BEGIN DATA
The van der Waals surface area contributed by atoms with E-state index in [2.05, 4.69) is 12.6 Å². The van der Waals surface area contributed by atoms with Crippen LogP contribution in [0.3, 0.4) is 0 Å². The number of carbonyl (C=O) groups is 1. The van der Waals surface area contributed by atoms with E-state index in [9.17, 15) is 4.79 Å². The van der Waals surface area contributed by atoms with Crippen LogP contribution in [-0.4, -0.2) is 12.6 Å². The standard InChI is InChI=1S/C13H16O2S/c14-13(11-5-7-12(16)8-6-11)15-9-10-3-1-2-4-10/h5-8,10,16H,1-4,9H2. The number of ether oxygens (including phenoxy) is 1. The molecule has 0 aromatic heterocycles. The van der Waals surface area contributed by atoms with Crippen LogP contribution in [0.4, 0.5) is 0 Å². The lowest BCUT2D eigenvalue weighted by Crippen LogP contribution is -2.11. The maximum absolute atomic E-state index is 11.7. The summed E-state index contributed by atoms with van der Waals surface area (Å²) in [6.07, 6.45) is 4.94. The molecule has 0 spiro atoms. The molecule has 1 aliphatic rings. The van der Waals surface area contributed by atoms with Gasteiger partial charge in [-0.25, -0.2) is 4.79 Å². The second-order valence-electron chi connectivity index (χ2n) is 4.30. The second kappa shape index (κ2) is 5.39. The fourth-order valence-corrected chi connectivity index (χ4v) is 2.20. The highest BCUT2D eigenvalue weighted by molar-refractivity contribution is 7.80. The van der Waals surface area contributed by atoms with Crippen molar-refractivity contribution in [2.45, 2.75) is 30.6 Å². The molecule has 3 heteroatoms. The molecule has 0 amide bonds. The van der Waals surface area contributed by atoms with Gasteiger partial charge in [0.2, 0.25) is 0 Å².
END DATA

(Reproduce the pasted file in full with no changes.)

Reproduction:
The van der Waals surface area contributed by atoms with E-state index in [2.05, 4.69) is 12.6 Å². The van der Waals surface area contributed by atoms with Crippen LogP contribution in [0.3, 0.4) is 0 Å². The number of carbonyl (C=O) groups is 1. The van der Waals surface area contributed by atoms with E-state index in [9.17, 15) is 4.79 Å². The van der Waals surface area contributed by atoms with Crippen LogP contribution in [-0.4, -0.2) is 12.6 Å². The standard InChI is InChI=1S/C13H16O2S/c14-13(11-5-7-12(16)8-6-11)15-9-10-3-1-2-4-10/h5-8,10,16H,1-4,9H2. The number of ether oxygens (including phenoxy) is 1. The molecule has 0 aromatic heterocycles. The van der Waals surface area contributed by atoms with Crippen LogP contribution in [0.4, 0.5) is 0 Å². The lowest BCUT2D eigenvalue weighted by Crippen LogP contribution is -2.11. The maximum absolute atomic E-state index is 11.7. The summed E-state index contributed by atoms with van der Waals surface area (Å²) in [6.07, 6.45) is 4.94. The molecule has 0 spiro atoms. The molecule has 1 aliphatic rings. The van der Waals surface area contributed by atoms with Gasteiger partial charge in [-0.25, -0.2) is 4.79 Å². The second-order valence-electron chi connectivity index (χ2n) is 4.30. The second kappa shape index (κ2) is 5.39. The fourth-order valence-corrected chi connectivity index (χ4v) is 2.20. The highest BCUT2D eigenvalue weighted by molar-refractivity contribution is 7.80. The van der Waals surface area contributed by atoms with Crippen molar-refractivity contribution in [2.45, 2.75) is 30.6 Å². The molecule has 3 heteroatoms. The molecule has 0 amide bonds. The van der Waals surface area contributed by atoms with Gasteiger partial charge in [0.2, 0.25) is 0 Å².